The Outsiders: Eight Unconventional CEOs and Their Radically Rational Blueprint for Success
Format: PDF / Kindle (mobi) / ePub
#1 on Warren Buffett’s Recommended Reading List, Berkshire Hathaway Annual Shareholder Letter, 2012
Named one of “19 Books Billionaire Charlie Munger Thinks You Should Read” in Business Insider.
“A book that details the extraordinary success of CEOs who took a radically different approach to corporate management.” — Charlie Munger, Vice-Chairman of Berkshire Hathaway Corporation
“Thorndike explores the importance of thoughtful capital allocation through the stories of eight successful CEOs. A good read for any business leader but especially those willing to chart their own course.” — Michael Dell, chairman of the board of directors and chief executive officer of Dell
What makes a successful CEO? Most people call to mind a familiar definition: “a seasoned manager with deep industry expertise.” Others might point to the qualities of today’s so-called celebrity CEOs—charisma, virtuoso communication skills, and a confident management style. But what really matters when you run an organization? What is the hallmark of exceptional CEO performance? Quite simply, it is the returns for the shareholders of that company over the long term.
In this refreshing, counterintuitive book, author Will Thorndike brings to bear the analytical wisdom of a successful career in investing, closely evaluating the performance of companies and their leaders. You will meet eight individualistic CEOs whose firms’ average returns outperformed the S&P 500 by a factor of twenty—in other words, an investment of $10,000 with each of these CEOs, on average, would have been worth over $1.5 million twenty-five years later. You may not know all their names, but you will recognize their companies: General Cinema, Ralston Purina, The Washington Post Company, Berkshire Hathaway, General Dynamics, Capital Cities Broadcasting, TCI, and Teledyne. In The Outsiders, you’ll learn the traits and methods—striking for their consistency and relentless rationality—that helped these unique leaders achieve such exceptional performance.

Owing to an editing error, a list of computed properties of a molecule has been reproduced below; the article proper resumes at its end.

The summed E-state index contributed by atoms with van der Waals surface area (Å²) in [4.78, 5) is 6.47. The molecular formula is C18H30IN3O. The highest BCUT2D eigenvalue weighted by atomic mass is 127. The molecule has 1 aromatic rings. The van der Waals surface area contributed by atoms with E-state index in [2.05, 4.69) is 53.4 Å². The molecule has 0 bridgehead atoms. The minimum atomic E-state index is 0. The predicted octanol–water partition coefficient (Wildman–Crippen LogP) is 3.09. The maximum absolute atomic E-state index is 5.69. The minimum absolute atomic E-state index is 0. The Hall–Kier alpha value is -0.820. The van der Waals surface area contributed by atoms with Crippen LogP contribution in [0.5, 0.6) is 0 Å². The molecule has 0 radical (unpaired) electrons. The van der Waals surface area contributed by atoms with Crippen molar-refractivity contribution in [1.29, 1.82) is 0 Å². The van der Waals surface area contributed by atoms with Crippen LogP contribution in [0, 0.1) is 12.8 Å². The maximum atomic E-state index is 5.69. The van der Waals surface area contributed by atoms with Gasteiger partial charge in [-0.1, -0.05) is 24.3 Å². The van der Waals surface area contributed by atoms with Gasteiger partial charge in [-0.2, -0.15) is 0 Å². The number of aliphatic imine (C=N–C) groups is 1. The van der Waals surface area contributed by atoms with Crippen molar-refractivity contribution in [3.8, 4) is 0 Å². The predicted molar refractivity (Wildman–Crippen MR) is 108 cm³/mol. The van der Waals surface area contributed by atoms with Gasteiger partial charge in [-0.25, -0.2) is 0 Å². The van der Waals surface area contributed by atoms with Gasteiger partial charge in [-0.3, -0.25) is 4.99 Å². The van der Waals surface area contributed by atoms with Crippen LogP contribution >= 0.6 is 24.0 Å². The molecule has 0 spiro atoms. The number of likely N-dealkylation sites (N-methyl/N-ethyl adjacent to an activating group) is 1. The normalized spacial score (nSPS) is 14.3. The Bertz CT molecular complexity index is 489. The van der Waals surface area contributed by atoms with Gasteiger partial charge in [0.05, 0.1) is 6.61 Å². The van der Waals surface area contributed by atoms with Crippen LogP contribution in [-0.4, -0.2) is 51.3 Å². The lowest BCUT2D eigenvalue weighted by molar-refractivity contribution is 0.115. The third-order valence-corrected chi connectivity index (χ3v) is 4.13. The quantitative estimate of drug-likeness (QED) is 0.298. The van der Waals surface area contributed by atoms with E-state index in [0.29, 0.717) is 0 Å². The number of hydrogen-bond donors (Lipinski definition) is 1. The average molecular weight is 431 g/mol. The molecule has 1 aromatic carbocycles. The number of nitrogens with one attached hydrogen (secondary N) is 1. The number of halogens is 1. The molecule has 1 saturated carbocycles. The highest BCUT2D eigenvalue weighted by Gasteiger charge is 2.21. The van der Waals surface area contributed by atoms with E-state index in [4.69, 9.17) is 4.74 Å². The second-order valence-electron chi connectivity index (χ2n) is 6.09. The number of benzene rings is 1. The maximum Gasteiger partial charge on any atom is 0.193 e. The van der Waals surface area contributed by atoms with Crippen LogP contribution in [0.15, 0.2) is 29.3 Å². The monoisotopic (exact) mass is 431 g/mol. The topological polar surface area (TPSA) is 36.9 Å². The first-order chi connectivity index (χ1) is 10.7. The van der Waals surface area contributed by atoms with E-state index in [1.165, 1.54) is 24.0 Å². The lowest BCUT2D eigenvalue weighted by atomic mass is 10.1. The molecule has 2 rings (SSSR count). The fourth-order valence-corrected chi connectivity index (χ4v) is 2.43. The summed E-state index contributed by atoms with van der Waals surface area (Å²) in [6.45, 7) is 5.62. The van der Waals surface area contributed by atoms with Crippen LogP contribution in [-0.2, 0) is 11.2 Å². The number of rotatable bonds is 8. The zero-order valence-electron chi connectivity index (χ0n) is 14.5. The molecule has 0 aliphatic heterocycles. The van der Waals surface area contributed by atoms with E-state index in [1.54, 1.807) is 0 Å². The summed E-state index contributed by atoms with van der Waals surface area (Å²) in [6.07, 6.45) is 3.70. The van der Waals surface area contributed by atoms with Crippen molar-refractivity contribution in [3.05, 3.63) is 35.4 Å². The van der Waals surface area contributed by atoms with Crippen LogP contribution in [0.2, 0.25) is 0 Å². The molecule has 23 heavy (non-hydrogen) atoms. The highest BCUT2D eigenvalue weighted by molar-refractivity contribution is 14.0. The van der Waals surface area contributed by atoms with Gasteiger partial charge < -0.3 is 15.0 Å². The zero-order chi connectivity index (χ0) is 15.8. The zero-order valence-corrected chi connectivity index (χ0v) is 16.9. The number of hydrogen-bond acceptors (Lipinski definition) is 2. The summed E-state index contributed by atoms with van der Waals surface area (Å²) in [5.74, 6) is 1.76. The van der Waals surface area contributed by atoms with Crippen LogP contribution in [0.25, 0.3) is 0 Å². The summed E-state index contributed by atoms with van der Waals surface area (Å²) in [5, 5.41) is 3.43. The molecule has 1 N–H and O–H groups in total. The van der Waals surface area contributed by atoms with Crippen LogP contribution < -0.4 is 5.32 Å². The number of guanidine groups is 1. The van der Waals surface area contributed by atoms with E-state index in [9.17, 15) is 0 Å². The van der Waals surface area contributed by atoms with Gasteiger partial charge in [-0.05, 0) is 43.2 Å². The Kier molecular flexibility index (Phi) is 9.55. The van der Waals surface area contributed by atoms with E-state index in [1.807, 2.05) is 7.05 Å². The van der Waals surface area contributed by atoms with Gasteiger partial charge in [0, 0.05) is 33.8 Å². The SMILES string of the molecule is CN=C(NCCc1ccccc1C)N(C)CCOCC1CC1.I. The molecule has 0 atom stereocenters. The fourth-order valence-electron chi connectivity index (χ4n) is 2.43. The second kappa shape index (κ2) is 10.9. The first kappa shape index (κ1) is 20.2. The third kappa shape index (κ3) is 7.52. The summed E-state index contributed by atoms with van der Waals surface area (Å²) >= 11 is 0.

Humble, unassuming, and often frugal, these “outsiders” shunned Wall Street and the press, and shied away from the hottest new management trends. Instead, they shared specific traits that put them and the companies they led on winning trajectories: a laser-sharp focus on per share value as opposed to earnings or sales growth; an exceptional talent for allocating capital and human resources; and the belief that cash flow, not reported earnings, determines a company’s long-term value.
Drawing on years of research and experience, Thorndike tells eye-opening stories, extracting lessons and revealing a compelling alternative model for anyone interested in leading a company or investing in one—and reaping extraordinary returns.
corporate staff at headquarters and operational responsibility and authority concentrated in the general managers of the business units. This was very different from the approach of his peers, who typically had elaborate headquarters staffs replete with vice presidents and MBAs. It turns out that the most extraordinary CEOs of the last fifty years, the truly great ones, shared this mastery of resource allocation. In fact, their approach was uncannily similar to Singleton’s. . . . In 1988,
large investment to open new Neiman stores because he believed that demonstrating growth potential would allow the company to realize a premium price on exit (in its twenty years of ownership, General Cinema opened just twelve stores; the new buyer would plan to open many times that number). This logic was amply justified by Neiman’s stratospheric exit price. . . . As with Capital Cities, a sense of infectious enthusiasm permeated my interviews with former top General Cinema executives, a sense
however, Pre-Paid’s stock appreciated fourfold, dramatically outperforming both the market and its industry peers. How did the company achieve these results? Starting in late 1999, its CEO, Harland Stonecipher, realized that his market was maturing and that additional investments in growth were unlikely to have attractive returns. At the urging of his board (which, unusually for a public company, included several large investors), he began a systematic and aggressive program of optimizing free
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